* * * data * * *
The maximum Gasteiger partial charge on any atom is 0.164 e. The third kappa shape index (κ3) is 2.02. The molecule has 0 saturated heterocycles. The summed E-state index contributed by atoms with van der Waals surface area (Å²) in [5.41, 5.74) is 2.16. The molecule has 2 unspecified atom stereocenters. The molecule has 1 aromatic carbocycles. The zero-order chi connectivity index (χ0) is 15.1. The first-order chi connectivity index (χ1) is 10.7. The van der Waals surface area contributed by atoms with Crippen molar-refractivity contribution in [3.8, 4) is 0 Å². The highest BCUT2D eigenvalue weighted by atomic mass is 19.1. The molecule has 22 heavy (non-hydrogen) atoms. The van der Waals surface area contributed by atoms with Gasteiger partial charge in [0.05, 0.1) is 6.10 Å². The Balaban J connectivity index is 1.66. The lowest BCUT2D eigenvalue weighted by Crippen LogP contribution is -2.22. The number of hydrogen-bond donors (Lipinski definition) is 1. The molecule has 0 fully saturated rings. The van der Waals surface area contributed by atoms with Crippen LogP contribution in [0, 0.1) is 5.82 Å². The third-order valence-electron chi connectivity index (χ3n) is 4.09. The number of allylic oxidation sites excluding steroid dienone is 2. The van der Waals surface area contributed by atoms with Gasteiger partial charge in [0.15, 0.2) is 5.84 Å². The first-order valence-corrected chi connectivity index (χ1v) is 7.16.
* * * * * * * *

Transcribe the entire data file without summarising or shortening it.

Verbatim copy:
The maximum Gasteiger partial charge on any atom is 0.164 e. The third kappa shape index (κ3) is 2.02. The molecule has 0 saturated heterocycles. The summed E-state index contributed by atoms with van der Waals surface area (Å²) in [5.41, 5.74) is 2.16. The molecule has 2 unspecified atom stereocenters. The molecule has 1 aromatic carbocycles. The zero-order chi connectivity index (χ0) is 15.1. The first-order chi connectivity index (χ1) is 10.7. The van der Waals surface area contributed by atoms with Crippen molar-refractivity contribution in [3.8, 4) is 0 Å². The highest BCUT2D eigenvalue weighted by atomic mass is 19.1. The molecule has 22 heavy (non-hydrogen) atoms. The van der Waals surface area contributed by atoms with Gasteiger partial charge in [0.05, 0.1) is 6.10 Å². The Balaban J connectivity index is 1.66. The lowest BCUT2D eigenvalue weighted by Crippen LogP contribution is -2.22. The number of hydrogen-bond donors (Lipinski definition) is 1. The molecule has 0 fully saturated rings. The van der Waals surface area contributed by atoms with Crippen LogP contribution in [0, 0.1) is 5.82 Å². The third-order valence-electron chi connectivity index (χ3n) is 4.09. The number of allylic oxidation sites excluding steroid dienone is 2. The van der Waals surface area contributed by atoms with Gasteiger partial charge in [0.15, 0.2) is 5.84 Å². The first-order valence-corrected chi connectivity index (χ1v) is 7.16.